Credit-rating agencies will have to disclose more details about their ratings process and better manage conflicts of interest under rules unveiled on Wednesday that are expected to lightly touch industry practices.
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The 500-plus pages of proposals by the Securities and Exchange Commission aim to ensure credit-raters don't rubber-stamp complex financial products and would seek to manage conflicts that could arise if analysts leave their jobs to work for the firms issuing the products they rate.
The proposals are all required by the Dodd-Frank Wall Street overhaul law in an effort to hold the firms such as Moody's Corp (MCO), McGraw Hill's (MHP), Standard and Poor's and Fimalac SA's Fitch Ratings more accountable for their performance after they slapped inflated ratings on complex mortgage securities during the financial crisis.
However, none of Wednesday's proposals strike directly at the heart of what many say is an inherent conflict of interest at the big three credit-rating agencies which all get paid by issuers.
The measures being considered on Wednesday include requiring raters to provide the SEC with an annual report that assesses the effectiveness of each firm's internal controls.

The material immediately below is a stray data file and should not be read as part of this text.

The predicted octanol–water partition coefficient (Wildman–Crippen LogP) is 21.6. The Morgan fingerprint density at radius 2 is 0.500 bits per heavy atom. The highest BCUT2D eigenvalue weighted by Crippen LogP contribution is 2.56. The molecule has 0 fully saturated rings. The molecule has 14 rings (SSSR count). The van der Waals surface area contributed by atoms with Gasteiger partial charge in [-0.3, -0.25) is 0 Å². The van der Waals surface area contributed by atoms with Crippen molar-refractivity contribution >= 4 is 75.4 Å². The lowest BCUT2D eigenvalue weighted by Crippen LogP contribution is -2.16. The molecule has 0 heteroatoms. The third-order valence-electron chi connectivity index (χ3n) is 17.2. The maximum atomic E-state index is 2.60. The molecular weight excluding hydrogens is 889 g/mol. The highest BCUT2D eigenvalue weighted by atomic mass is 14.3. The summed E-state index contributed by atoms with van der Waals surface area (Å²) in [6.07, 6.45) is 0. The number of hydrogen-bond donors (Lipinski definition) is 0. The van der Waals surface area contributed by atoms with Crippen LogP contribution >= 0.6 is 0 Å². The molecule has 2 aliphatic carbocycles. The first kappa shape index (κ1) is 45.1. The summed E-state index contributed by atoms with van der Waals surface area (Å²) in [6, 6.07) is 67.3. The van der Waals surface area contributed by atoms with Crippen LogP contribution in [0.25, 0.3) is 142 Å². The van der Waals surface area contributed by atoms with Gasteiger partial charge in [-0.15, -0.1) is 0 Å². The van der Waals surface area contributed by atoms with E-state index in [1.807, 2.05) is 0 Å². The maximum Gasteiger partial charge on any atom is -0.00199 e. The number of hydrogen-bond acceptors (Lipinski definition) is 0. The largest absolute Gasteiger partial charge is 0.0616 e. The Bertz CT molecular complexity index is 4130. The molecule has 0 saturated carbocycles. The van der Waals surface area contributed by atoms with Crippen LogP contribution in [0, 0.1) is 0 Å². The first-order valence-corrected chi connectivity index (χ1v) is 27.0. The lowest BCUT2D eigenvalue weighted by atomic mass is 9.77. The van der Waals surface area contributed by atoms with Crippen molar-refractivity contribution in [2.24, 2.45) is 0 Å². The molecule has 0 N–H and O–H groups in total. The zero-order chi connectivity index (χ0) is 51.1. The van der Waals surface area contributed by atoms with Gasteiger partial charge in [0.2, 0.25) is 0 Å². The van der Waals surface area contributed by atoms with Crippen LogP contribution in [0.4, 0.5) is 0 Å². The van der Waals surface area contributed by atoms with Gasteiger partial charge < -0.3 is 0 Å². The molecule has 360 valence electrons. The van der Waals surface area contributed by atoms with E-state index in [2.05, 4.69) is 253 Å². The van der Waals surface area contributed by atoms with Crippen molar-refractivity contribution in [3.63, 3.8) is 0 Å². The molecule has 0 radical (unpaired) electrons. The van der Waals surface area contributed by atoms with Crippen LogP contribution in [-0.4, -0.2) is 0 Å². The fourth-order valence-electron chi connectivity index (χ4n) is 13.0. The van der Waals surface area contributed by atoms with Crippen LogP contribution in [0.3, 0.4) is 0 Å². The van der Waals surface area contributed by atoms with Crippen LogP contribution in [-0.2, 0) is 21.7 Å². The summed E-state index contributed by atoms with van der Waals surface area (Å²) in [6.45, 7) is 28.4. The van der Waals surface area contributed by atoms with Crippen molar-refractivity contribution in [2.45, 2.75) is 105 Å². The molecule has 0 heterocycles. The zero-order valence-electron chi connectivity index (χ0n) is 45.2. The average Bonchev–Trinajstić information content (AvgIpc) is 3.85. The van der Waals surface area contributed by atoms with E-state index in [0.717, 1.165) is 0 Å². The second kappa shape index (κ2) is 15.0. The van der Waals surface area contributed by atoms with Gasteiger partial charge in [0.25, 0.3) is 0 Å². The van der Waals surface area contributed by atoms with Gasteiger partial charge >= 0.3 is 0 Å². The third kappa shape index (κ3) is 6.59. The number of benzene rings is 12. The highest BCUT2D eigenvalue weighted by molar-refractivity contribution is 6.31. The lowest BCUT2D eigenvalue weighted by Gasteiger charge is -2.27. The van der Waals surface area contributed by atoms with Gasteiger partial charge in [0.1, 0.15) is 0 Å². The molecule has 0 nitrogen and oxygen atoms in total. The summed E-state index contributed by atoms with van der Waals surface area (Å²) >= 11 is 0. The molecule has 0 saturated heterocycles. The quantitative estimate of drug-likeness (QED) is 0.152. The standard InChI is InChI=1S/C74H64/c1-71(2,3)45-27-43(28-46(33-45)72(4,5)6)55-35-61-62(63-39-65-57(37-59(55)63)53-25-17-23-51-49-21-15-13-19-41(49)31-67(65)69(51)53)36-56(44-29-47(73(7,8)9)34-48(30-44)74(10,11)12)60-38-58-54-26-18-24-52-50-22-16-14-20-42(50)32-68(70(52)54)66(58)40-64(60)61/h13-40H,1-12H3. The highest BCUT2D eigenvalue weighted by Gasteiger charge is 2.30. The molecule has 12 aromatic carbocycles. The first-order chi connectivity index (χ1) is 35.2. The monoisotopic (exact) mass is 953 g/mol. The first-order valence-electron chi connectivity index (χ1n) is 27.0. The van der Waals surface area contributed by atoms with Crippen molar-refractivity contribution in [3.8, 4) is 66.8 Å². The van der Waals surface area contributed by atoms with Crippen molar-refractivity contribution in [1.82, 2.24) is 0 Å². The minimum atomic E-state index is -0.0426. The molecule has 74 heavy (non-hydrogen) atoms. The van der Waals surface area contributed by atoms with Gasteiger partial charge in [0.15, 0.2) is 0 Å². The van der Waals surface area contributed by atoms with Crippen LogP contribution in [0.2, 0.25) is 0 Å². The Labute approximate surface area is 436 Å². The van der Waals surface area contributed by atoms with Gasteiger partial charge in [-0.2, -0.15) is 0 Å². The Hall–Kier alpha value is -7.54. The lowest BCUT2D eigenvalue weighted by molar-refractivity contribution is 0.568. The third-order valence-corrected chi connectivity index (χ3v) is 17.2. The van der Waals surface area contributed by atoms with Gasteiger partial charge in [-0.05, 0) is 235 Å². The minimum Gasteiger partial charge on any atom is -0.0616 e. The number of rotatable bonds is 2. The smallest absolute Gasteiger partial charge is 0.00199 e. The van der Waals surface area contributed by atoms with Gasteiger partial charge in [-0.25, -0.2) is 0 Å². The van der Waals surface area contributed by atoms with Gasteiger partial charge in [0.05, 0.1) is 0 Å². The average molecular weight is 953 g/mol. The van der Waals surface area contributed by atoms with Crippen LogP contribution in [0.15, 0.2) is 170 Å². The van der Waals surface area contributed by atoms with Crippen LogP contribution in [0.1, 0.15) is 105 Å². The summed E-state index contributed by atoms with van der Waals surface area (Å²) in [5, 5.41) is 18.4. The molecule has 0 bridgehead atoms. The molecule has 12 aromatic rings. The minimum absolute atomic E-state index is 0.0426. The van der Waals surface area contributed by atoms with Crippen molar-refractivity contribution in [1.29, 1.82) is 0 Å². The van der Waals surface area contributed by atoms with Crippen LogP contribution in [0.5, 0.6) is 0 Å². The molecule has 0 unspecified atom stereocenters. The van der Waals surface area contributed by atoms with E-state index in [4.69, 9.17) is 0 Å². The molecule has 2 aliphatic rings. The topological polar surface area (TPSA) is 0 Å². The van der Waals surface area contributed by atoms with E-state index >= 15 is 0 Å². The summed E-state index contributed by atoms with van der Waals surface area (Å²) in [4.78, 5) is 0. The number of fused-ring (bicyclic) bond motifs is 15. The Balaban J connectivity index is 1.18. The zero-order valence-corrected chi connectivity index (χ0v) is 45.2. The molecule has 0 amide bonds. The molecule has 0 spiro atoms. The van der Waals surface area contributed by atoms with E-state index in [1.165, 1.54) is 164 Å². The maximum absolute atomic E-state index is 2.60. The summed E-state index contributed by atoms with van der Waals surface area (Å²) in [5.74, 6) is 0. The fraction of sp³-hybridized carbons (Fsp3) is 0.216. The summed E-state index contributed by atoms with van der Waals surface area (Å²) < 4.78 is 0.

Raters would also be subject to more robust disclosure rules about their initial ratings and any subsequent changes so the investing public can better gauge their accuracy and quality.
For addressing conflicts of interest, the proposal would create a firewall of sorts between the sales and marketing division and the division that establishes and monitors ratings. Any firm that violates this provision could be subject to penalties, and smaller companies with fewer resources could seek an exemption from this requirement.
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In addition, the proposals would implement a "look back" provision by which credit-raters would need to establish procedures to monitor when employees leave the company to work for an issuer that received a rating within a one-year time frame.
The firms would be responsible for determining if any conflicts exist and whether they need to re-issue the rating.
In addition to rules targeting credit-raters, the SEC on Wednesday will also consider a plan that requires third-party firms conducting due diligence reviews of asset-backed securities to certify the information provided to the credit-raters.